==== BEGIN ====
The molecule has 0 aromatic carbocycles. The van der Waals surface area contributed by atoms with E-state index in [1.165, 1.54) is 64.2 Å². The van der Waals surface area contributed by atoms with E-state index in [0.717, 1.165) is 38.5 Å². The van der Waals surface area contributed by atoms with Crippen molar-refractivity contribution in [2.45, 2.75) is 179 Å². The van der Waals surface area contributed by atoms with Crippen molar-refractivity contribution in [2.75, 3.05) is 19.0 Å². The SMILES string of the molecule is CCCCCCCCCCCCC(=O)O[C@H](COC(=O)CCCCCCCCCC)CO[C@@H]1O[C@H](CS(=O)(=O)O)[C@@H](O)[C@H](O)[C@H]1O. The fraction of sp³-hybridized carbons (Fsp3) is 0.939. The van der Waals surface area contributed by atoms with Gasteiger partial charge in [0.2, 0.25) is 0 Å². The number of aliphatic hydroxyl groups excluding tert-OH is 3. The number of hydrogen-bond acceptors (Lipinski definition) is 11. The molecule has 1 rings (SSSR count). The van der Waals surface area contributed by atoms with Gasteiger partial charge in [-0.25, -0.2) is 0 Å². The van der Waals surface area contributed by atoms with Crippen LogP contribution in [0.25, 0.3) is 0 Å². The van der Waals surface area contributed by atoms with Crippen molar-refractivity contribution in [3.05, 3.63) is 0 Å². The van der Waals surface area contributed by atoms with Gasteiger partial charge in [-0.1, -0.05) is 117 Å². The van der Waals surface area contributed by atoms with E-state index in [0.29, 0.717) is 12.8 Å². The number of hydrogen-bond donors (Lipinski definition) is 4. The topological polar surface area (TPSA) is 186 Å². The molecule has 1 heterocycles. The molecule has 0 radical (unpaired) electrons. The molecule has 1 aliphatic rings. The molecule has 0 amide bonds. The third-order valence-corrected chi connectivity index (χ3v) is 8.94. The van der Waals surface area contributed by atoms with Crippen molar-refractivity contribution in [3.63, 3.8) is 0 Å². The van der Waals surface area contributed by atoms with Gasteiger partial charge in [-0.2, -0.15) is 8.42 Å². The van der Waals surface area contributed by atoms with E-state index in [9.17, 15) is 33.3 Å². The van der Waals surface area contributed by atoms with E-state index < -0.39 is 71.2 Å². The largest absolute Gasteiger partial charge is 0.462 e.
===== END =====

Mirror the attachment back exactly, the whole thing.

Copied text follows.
The molecule has 0 aromatic carbocycles. The van der Waals surface area contributed by atoms with E-state index in [1.165, 1.54) is 64.2 Å². The van der Waals surface area contributed by atoms with E-state index in [0.717, 1.165) is 38.5 Å². The van der Waals surface area contributed by atoms with Crippen molar-refractivity contribution in [2.45, 2.75) is 179 Å². The van der Waals surface area contributed by atoms with Crippen molar-refractivity contribution in [2.75, 3.05) is 19.0 Å². The SMILES string of the molecule is CCCCCCCCCCCCC(=O)O[C@H](COC(=O)CCCCCCCCCC)CO[C@@H]1O[C@H](CS(=O)(=O)O)[C@@H](O)[C@H](O)[C@H]1O. The fraction of sp³-hybridized carbons (Fsp3) is 0.939. The van der Waals surface area contributed by atoms with Gasteiger partial charge in [0.2, 0.25) is 0 Å². The number of aliphatic hydroxyl groups excluding tert-OH is 3. The number of hydrogen-bond acceptors (Lipinski definition) is 11. The molecule has 1 rings (SSSR count). The van der Waals surface area contributed by atoms with Gasteiger partial charge in [-0.25, -0.2) is 0 Å². The van der Waals surface area contributed by atoms with Crippen LogP contribution in [0.25, 0.3) is 0 Å². The van der Waals surface area contributed by atoms with Crippen molar-refractivity contribution in [3.05, 3.63) is 0 Å². The van der Waals surface area contributed by atoms with Gasteiger partial charge in [-0.1, -0.05) is 117 Å². The van der Waals surface area contributed by atoms with E-state index in [0.29, 0.717) is 12.8 Å². The number of hydrogen-bond donors (Lipinski definition) is 4. The topological polar surface area (TPSA) is 186 Å². The molecule has 1 heterocycles. The molecule has 0 radical (unpaired) electrons. The molecule has 1 aliphatic rings. The molecule has 0 amide bonds. The third-order valence-corrected chi connectivity index (χ3v) is 8.94. The van der Waals surface area contributed by atoms with Crippen molar-refractivity contribution in [3.63, 3.8) is 0 Å². The van der Waals surface area contributed by atoms with Gasteiger partial charge in [-0.2, -0.15) is 8.42 Å². The van der Waals surface area contributed by atoms with E-state index in [9.17, 15) is 33.3 Å². The van der Waals surface area contributed by atoms with E-state index < -0.39 is 71.2 Å². The largest absolute Gasteiger partial charge is 0.462 e.